Most vintage Airstream aficionados have long believed that the smallest Airstream ever made was the Cruisette, which measured just under 15 feet. The Cruisette was manufactured in 1951 and 1952 in Airstream’s California facility and was marketed as a weekend getaway trailer. Since it had little insulation and no refrigerator or bathroom, it was little more than an aluminum tent on wheels. The no-frills package may have contributed to its less than stellar sales (estimates are that less than 1,000 were made). Nowadays, because of its rarity, it commands a hefty price.
The Cruisette owned the crown as the tidiest Airstream until September 2004, when Airstream collector Ken Faber of Wyoming, Michigan, rolled up to the Tin Can Tourists rally in Camp Dearborn, Michigan, with a tiny silver trailer in tow. As Ken made his way to the registration area, the campground looked like a scene from the Pied Piper as dozens of rally attendees walked behind the trailer trying to get a better look. When Ken finally parked and got out of his car, he told the audience the tale of Der Kleine Prinz, which at 13 feet is the smallest Airstream ever made.
Faber said that although the provenance of the trailer can’t be absolutely verified (there are no pictures of its manufacture or an original bill-of-sale), it is clear that Airstream built the trailer in 1958 at its Jackson Center, Ohio, facility. Bob Ambrose, a retired Airstream employee, thinks the trailer was built at the request of Airstream founder Wally Byam after Byam returned from an Airstream caravan in Europe. The European connection may explain the trailer’s German name Der Kleine Prinz (the little prince).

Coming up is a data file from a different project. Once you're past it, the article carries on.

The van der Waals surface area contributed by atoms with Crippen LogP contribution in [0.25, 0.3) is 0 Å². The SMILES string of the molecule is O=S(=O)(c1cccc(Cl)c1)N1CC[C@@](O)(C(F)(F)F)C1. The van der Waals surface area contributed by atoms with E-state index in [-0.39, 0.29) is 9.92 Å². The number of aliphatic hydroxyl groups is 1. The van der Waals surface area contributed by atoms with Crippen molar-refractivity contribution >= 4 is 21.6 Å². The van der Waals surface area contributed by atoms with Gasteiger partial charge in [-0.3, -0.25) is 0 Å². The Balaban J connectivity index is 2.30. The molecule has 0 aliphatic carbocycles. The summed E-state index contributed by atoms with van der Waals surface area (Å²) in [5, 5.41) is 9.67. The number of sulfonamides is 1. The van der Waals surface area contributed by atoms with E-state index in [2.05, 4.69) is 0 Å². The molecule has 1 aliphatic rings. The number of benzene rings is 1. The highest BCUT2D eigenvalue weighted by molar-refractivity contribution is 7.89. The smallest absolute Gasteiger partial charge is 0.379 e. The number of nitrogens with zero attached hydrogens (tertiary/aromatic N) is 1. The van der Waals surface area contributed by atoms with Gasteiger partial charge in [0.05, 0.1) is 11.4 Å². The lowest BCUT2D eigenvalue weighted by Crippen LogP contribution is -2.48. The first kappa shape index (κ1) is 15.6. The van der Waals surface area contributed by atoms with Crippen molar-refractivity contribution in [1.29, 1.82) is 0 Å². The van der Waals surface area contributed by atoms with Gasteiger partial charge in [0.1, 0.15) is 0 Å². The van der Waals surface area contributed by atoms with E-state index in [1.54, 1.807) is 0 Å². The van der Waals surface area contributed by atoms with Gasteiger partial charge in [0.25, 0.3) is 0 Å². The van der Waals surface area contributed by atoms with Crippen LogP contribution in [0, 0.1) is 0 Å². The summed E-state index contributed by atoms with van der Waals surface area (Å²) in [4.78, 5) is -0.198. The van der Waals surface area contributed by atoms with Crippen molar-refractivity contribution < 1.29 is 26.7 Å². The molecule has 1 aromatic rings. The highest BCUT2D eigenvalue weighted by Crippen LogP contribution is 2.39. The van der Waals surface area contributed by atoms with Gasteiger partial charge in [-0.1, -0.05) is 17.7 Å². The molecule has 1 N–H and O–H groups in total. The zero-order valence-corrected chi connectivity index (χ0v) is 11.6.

It’s unclear what happened to the tiny trailer in the 1960s, but in the 1970s it was discovered on a used car lot and purchased for $800 by a couple from Muncie, Indiana. A few years later the couple got $1,500 in trade-in value for the Prinz toward another Airstream product, an Argosy Minuet. Thereafter, Der Kleine Prinz sat in the Berning’s Trailer Sales showroom in Fort Wayne, Indiana, as an attention-getting conversation piece. Acting on a tip from a friend, Ken Faber first saw the trailer in 1992, but it took 12 years of persistence before he finally convinced Rick Berning, the company’s owner, to sell it to him.
Far from Ordinary
Unique features of the trailer are the Lilliputian bathroom with shower that Airstream managed to wedge into the left rear corner, a three-burner stove, refrigerator, propane-fired heater and perhaps the most unique of all, a Der Kleine Prinz nameplate. The nameplate is particularly noteworthy because at the time of its manufacture in 1958, Airstream did not routinely put nameplates on its custom trailers, more evidence that it was probably Byam who commissioned the trailer.
The actual box of the trailer is 6 feet by 10 feet with a 6-foot, 3-inch ceiling. The tidy proportions make sleeping a bit of a challenge for the 6-foot, 3-inch Faber and his wife, Petey. (Ken sleeps cross-wise on the floor and Petey sleeps on the bed). But in reality, the Fabers see themselves more as guardians of Der Kleine Prinz and rarely use it for camping since they also own a 1948 Wee Wind, 1963 Bambi, 1964 Bambi II, two 1964 Globe Trotters and a 1938 Hayes trailer.
Faber says he has received offers to buy the trailer from as far away as Japan. But after waiting for over a decade to finally snag the little trailer, he’s not going to let go of it anytime soon.
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Douglas Keister’s new book, Mobile Mansions: Taking “Home Sweet Home” on the Road, was published by Gibbs Smith Publishers in May. Doug is also the author of Ready to Roll: A Celebration of the Classic American Travel Trailer and Silver Palaces: America’s Streamline Trailers. Personalized autographed copies are available from Doug. You can reach him at firstname.lastname@example.org
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